Cinnamon Raisin English Muffin Bread with Cinnamon Sugar Butter – If you’ve never made bread before, this is a goofproof, foolproof, no-knead recipe that’s perfect for the first-time bread maker. You’ll never have a need for storebought English muffins again, especially because this bread is spiked with cinnamon-sugar and raisins

Cinnamon Swirl Bread – As close to a cinnamon roll as a bread can get and still be called bread rather than dessert. Rich, sweet, and light. This bread is for the cinnamon lover’s and is abundantly flavored with cinnamon, which is used twice in the bread recipe, and again in the cinnamon-sugar butter I serve it with

Outback Steakhouse Wheat Bread {Copycat Recipe} – This recipe is based on my love of Outback’s bread and makes two small loaves of hearty, dense, wheat bread. The bread is ever-so-slightly sweetened and is infused with subtle hints of molasses, and a dead-ringer in the flavor department. Serve with honey butter for even more authenticity

Cinnamon Bun Pie – Best cinnamon rolls I’ve ever made (to date) and they’re ready from start to finish in less than 30 minutes because they use a shortcut. I’m working on yeast-based cinnamon rolls next

Baked Vanilla Donuts with Vanilla Glaze - No-yeast baked donuts that are as easy as making muffins and if you don’t have a donut pan, the batter can be baked as muffins

Have you tried any Artisan Bread in Five Minutes a Day recipes?

There are three books:

Artisan Bread in Five Minutes a Day: The Discovery That Revolutionizes Home Baking (2007), which is the one I bought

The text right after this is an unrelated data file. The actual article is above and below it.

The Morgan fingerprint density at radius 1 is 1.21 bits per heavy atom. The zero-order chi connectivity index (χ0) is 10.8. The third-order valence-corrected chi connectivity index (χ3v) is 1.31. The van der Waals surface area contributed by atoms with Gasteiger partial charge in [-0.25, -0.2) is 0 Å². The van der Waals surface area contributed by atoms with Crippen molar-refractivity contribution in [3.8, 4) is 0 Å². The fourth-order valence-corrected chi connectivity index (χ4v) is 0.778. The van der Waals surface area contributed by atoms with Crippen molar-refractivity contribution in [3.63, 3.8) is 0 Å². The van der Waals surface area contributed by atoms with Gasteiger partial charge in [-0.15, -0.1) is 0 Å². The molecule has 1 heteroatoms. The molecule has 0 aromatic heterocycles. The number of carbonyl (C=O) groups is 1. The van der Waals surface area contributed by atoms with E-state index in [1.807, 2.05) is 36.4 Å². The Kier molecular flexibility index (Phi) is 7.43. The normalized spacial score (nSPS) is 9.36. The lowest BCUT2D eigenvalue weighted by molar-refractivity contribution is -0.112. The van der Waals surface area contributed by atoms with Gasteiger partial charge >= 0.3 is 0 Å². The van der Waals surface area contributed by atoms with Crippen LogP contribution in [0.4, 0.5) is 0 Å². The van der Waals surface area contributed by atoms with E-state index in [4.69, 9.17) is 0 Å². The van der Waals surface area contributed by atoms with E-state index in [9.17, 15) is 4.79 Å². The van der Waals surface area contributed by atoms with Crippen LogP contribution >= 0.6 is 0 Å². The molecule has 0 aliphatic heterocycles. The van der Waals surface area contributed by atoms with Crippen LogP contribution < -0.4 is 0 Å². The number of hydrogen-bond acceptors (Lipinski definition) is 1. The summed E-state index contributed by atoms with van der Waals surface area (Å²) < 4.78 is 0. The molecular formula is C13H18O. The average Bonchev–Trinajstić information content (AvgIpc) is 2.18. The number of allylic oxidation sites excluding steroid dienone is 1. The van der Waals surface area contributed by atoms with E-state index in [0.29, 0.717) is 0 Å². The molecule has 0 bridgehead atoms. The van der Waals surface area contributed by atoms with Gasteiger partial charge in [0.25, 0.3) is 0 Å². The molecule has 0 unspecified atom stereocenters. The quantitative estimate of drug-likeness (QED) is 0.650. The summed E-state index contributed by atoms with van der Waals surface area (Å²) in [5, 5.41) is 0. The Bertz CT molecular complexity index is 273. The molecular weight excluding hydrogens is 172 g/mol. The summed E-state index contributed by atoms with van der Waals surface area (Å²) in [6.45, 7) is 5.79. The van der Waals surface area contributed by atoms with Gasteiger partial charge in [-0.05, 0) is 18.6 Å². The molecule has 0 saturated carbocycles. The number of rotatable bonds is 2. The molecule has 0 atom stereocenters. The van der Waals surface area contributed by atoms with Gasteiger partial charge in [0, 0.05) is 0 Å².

Healthy Bread in Five Minutes a Day: 100 New Recipes Featuring Whole Grains, Fruits, Vegetables, and Gluten-Free Ingredients (2009)

Artisan Pizza and Flatbread in Five Minutes a Day (2011)

If you’ve tried any recipes that you love, I’d love to hear about them and your favorites.

Have you ever made challah?

If you’ve never made bread, or challah, there’s no reason to be intimidated because neither the bread-making nor the braiding is challenging and the bread is scrumptious.

Everyone says that challah makes the best French toast but I normally think of the bread used for French toast as the bread that’s a little past its prime and that you need to use up. This challah was so light, flaky, moist, tender and croissant-like that we had to restrain from inhaling the loaf in sitting. No need for butter, jam, honey, or anything and it was that good on it’s own. Maybe one day we’ll have extra for French toast.